revolutionary war
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Want to celebrate America’s independence like a Founding Father? Consider getting to a range. It’s what they would have wanted. The celebration of America’s independence, self-determination and revolutionary spirit is rooted in a heritage of responsible firearm ownership.

John Adams, a signer of the Declaration of Independence and later the second President of the United States wrote to his wife Abigail that July 2 would be a day generations of Americans would celebrate with “Pomp and Parade…Games, Sports, Guns, Bells, Bonfires and Illuminations from one End of this Continent to the other.” His prediction was off by two days. That was a day the Second Continental Congress voted for the Declaration and the day he and 55 others signed it. July 4 would become the day Congress formally adopted it.

Still, Adams was recognizing that America’s celebration of its birth was also a recognition of the role of firearms in shaping the nation’s identity. America was a nation literally hewn from a wild frontier and birthed under the sound of gunfire.

American Arms Production

The first firearms produced in America started “literally as a cottage industry” wrote Chris Kyle, former Navy SEAL and author of American Gun, the book he was writing when he was tragically killed. American guns, he explained, were adaptations of European designs to meet the demands of the American frontier. They were shorter, lighter and rifled, giving the “American Long Rifle,” or Kentucky Long Rifle its place in history. They were the original American guns, designed, manufactured and employed to meet the unique needs of hunting America’s landscapes.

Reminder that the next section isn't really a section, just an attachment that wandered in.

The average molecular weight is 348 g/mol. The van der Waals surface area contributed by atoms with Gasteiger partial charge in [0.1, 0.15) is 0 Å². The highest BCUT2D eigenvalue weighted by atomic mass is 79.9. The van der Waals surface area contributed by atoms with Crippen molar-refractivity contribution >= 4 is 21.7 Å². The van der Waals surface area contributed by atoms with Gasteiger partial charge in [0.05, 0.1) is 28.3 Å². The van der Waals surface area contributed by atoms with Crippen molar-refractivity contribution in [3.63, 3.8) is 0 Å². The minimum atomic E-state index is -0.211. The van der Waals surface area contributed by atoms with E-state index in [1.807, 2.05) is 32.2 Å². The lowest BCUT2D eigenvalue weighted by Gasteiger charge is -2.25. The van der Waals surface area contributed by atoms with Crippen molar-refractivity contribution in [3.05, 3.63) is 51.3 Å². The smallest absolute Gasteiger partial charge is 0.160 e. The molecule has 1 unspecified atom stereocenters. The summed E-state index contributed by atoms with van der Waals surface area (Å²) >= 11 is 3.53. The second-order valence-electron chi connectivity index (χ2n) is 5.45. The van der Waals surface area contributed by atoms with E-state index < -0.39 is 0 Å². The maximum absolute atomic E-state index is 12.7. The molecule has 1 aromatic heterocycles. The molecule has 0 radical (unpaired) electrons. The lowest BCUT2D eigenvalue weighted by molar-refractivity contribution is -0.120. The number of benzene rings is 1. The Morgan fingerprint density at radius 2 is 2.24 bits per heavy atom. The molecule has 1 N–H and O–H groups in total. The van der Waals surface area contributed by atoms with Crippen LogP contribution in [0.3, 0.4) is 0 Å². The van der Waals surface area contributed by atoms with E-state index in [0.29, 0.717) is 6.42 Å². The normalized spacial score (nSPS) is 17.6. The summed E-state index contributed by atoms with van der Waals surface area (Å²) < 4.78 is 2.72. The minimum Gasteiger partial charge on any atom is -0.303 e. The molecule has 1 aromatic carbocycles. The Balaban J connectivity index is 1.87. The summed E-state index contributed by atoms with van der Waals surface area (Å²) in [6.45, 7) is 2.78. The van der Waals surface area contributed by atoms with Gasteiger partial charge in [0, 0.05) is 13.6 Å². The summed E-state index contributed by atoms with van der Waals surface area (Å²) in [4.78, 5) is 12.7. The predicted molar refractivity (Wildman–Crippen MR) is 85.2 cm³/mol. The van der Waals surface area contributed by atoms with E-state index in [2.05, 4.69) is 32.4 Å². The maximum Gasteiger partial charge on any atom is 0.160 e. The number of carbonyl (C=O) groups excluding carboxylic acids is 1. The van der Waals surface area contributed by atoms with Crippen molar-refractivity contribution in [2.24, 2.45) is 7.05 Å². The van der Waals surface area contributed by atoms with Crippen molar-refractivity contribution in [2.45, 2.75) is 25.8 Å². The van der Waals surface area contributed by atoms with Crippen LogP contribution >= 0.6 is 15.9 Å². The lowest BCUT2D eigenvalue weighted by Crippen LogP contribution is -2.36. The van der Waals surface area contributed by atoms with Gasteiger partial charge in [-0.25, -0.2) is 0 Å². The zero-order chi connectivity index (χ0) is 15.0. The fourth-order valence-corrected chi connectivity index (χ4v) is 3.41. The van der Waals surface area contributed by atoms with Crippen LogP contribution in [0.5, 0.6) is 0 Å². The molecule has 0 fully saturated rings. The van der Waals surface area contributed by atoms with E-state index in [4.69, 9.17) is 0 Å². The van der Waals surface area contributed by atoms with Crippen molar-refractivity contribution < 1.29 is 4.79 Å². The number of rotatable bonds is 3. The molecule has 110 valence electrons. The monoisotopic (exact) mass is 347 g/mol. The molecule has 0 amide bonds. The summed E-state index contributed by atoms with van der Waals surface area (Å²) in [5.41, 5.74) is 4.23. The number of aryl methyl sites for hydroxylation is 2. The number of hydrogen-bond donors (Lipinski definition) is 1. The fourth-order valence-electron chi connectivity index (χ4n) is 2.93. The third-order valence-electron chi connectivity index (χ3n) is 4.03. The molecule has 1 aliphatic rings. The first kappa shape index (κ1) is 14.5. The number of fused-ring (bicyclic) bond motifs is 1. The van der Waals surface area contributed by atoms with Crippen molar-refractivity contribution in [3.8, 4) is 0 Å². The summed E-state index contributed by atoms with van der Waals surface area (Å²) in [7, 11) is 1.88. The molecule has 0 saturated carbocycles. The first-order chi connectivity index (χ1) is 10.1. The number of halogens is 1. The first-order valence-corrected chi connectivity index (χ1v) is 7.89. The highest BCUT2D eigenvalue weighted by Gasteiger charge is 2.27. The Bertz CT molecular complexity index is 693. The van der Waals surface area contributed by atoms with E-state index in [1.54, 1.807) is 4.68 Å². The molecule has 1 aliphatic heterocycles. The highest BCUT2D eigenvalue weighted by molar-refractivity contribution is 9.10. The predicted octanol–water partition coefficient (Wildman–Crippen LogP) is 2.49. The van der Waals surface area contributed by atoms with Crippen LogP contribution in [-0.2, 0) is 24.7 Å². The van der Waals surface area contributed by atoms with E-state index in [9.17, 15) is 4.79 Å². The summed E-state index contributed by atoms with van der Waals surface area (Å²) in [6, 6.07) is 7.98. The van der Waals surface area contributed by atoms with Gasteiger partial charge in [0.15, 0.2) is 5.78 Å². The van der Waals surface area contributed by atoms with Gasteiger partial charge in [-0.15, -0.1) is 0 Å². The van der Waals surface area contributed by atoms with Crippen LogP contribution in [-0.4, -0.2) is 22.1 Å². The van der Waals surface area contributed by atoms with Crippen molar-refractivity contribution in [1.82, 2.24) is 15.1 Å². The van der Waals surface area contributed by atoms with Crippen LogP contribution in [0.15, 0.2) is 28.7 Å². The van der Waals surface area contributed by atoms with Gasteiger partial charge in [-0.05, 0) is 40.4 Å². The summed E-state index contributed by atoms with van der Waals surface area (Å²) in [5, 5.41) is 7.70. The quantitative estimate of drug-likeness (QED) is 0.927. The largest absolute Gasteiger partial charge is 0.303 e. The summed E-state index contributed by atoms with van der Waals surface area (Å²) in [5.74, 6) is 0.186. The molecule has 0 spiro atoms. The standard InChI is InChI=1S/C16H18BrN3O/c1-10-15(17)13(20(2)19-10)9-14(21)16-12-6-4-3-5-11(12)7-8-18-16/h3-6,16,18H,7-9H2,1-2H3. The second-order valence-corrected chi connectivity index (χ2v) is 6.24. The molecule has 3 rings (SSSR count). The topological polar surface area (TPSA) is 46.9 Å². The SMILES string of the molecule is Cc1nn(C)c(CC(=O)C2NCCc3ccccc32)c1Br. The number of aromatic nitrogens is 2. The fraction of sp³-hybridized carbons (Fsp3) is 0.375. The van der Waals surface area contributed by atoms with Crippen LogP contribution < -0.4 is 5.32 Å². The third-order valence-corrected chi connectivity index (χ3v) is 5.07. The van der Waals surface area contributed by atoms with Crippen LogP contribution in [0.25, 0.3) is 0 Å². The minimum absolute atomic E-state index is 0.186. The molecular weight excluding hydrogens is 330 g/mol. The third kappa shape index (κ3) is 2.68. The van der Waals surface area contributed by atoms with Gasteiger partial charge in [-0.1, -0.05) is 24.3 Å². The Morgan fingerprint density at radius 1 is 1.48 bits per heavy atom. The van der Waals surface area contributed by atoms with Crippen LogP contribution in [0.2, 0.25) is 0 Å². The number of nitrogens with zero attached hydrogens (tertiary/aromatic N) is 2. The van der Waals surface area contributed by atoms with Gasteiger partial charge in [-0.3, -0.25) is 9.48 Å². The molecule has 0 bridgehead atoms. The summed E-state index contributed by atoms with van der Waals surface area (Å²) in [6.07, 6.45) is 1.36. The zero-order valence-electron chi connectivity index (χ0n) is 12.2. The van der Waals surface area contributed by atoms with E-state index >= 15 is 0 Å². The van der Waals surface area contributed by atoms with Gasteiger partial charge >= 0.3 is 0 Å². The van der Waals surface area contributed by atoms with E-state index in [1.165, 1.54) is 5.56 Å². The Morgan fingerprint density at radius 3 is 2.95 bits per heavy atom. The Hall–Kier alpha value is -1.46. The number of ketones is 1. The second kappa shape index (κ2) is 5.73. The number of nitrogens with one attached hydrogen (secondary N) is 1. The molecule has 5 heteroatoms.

Those rifles were also employed in America’s rebellion against the British crown. British Lt. Gen Thomas Gage sent a 700-man force from Boston to Lexington and Concord, Mass., to seize a cache of guns and gunpowder. On April 19, 1775, they were met by 77 Colonists bearing whatever guns they could bring. Likely, among them were American made firearms.

More than a year before America declared sovereignty, the heritage of America’s fierce independence backed by private gun ownership had taken root.

The notion of a nation’s citizenry was revolutionary for the time, but not for the Founders.

James Madison, America’s fourth president, wrote in Federalist 46 that private firearm ownership was an essential trait of the American character.

“Americans have the right and advantage of being armed – unlike the citizens of other countries whose governments are afraid to trust the people with arms.”

General George Washington established the “Arsenal at Springfield” in 1777, later known as Springfield Armory in Massachusetts. In 1795 it went from storing guns to producing them with the 1795 Springfield Flintlock Infantry Musket, just a year after now-President Washington ordered the arsenal to become a full-fledged armory.

It would be the first of many storied American gun manufacturers, including Eliphalet Remington, Samuel Colt, Horace Smith and Daniel Wesson, Benjamin Henry, John Moses Browning, Hiram Maxim and in later years, Eugene Stoner, the designer of the modern sporting rifle.

Celebration of Arms

Even the first celebrations of the Declaration of Independence involved firearms. Five days after the Declaration’s signing, it was read aloud in New York City in front of General Washington and his troops. The reaction was stunning as it was fitting. Soldiers and citizens went to Bowling Green, a park in Manhattan, and promptly tore down a statue of King George III on horseback. To add insult to injury, they melted the statute for musket balls, 42,088 of them to be exact.